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Australia PM to sign long-awaited nuclear fuel deal with India

AFP

An Indian truck driver prepares to load coal onto a truck at a railway yard in Ahmedabad on July 20, 2013. India is heavily dependent on coalAn Indian truck driver prepares to load coal onto a truck at a railway yard in Ahmedabad on July 20, 2013. India is heavily dependent on coal

An Indian truck driver prepares to load coal onto a truck at a railway yard in Ahmedabad on July 20, 2013. India is heavily dependent on coalAn Indian truck driver prepares to load coal onto a truck at a railway yard in Ahmedabad on July 20, 2013. India is heavily dependent on coal

Australia's prime minister is due to sign a deal Friday allowing nuclear fuel exports to energy-hungry India, as he meets the country's new premier on a visit to boost economic ties.

Tony Abbott, who flew into New Delhi late on Thursday after meeting business leaders in Mumbai, said the long-awaited agreement was a sign of "mutual trust" after a long-standing ban on uranium sales to India was lifted in 2012.

The world's third biggest uranium producer, Australia had previously ruled out such exports to nuclear-armed India because it has not signed the global non-proliferation treaty.

But Abbott said on Thursday that he was assured of India's commitment to peaceful power generation.

"India has an absolutely impeccable non-proliferation record and India has been a model international citizen," he told reporters in Mumbai.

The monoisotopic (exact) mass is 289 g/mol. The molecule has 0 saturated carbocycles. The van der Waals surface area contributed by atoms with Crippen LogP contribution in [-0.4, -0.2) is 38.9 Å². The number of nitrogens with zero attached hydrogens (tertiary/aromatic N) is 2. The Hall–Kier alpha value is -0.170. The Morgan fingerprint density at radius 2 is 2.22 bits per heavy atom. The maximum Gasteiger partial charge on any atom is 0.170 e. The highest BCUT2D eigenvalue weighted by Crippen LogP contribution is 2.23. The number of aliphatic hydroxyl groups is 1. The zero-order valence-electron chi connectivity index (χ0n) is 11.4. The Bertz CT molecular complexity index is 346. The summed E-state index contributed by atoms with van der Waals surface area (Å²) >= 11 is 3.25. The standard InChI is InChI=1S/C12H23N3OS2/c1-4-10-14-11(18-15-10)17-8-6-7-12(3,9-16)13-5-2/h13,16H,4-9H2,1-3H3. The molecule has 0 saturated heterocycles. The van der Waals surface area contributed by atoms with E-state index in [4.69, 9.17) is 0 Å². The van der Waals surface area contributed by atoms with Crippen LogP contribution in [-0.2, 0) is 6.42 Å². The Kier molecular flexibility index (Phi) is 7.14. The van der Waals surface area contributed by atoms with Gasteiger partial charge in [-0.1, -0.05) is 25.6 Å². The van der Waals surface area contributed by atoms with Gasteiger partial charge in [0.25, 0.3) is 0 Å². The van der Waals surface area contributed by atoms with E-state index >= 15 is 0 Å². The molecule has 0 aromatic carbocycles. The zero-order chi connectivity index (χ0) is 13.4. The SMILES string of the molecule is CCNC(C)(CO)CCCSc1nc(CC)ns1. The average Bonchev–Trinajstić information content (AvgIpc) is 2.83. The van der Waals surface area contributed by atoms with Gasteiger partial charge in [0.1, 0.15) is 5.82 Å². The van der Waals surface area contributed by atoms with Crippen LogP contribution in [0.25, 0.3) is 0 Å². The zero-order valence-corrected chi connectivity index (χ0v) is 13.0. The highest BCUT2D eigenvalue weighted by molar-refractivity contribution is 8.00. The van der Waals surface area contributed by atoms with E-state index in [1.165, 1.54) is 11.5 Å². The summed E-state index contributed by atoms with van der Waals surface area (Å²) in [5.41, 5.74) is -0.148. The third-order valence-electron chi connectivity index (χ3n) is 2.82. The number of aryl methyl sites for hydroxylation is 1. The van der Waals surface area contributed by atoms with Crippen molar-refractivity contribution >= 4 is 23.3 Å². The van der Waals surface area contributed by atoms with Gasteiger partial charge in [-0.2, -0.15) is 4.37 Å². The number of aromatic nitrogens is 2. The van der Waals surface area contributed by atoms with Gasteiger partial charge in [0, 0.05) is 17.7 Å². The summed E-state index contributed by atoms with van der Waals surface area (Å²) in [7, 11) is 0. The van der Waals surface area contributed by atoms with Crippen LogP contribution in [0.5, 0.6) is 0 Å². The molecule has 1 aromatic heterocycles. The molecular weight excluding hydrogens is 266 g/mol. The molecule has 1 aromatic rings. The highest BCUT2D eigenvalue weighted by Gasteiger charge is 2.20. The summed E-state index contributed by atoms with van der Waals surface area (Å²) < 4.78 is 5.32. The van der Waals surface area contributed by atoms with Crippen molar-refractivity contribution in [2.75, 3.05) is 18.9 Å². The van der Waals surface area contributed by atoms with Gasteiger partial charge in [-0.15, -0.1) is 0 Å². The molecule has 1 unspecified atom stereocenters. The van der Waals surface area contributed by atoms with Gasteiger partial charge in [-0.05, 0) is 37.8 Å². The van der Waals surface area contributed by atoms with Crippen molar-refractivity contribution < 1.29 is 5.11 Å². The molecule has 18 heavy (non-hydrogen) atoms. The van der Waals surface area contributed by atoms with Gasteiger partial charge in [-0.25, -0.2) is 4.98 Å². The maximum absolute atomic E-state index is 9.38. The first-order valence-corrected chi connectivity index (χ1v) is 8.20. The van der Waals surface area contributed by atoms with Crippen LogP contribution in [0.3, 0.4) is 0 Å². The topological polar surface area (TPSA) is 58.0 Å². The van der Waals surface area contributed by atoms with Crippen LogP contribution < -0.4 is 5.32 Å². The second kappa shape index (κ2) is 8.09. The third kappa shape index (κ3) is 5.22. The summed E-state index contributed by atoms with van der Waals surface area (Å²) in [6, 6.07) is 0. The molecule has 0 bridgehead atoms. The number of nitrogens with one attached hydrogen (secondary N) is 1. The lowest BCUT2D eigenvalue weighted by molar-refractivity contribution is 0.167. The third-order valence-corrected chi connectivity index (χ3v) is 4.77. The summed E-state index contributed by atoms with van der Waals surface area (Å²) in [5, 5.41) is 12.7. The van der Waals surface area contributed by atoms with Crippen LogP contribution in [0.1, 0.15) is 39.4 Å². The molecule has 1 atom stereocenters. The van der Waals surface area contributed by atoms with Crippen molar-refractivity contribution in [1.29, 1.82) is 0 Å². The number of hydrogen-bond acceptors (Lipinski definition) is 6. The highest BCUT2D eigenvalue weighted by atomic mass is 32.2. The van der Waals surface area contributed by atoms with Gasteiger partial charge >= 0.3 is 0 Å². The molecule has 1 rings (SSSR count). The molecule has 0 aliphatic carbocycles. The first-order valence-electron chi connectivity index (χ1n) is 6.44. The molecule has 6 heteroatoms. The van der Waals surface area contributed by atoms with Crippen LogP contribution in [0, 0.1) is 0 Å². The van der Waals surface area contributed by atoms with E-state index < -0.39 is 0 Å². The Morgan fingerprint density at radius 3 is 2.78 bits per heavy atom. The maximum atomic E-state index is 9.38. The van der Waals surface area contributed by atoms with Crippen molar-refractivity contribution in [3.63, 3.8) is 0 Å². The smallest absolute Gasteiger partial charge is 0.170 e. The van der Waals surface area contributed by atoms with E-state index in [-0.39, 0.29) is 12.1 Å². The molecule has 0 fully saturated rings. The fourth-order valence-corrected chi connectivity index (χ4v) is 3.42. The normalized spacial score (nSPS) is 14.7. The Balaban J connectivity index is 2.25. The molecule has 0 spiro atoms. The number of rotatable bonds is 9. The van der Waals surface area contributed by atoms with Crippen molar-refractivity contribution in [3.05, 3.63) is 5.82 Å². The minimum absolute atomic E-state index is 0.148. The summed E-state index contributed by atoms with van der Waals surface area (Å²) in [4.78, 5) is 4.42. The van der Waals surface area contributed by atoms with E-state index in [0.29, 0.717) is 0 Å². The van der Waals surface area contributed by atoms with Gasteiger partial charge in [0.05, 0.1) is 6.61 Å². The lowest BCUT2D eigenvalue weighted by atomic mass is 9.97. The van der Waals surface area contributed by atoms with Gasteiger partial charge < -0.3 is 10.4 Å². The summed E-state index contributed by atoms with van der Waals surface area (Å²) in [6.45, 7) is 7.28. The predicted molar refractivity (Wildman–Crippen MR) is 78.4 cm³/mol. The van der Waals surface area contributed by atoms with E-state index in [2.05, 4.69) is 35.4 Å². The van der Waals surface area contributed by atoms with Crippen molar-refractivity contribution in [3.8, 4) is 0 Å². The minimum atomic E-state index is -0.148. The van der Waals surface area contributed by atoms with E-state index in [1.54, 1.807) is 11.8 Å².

"India threatens no one, India is the friend to many, India is the world's emerging democratic superpower. This is an important sign of the mutual trust that exists between Australia and India."

The agreement will potentially ramp up India's plans for more nuclear power stations, with only 20 small plants at present and a heavy dependency on coal.

India is struggling to produce enough power to meet the rising demands of its 1.2-billion-strong population as its economy and vast middle-class expand.

Nearly 400 million Indians are still without access to electricity, according to the World Bank, and crippling power cuts are common.

Asked about India's management of its nuclear power industry and safety standards, Abbott said it was "not our job to tell India how to conduct its internal affairs".

"Our job is to try to ensure we act in accordance with our own standards of decency and that's what we intend to do," he said, adding that India's "standards are improving all the time".

The Australian premier told business leaders in Mumbai that the purpose of his trip was "to acknowledge the importance of India in the wider world, acknowledge the importance of India to Australia's future".

He announced a scheme to boost the numbers of Australians studying in India and met Indian cricketing great Sachin Tendulkar ahead of Australia's hosting of the World Cup next year.

In the capital, he is due to attend a ceremonial reception on Friday morning before meeting senior government members, including Prime Minister Narendra Modi, who swept to power in May pledging to open up Asia's third-largest economy to foreign investment.

Date created : 2014-09-05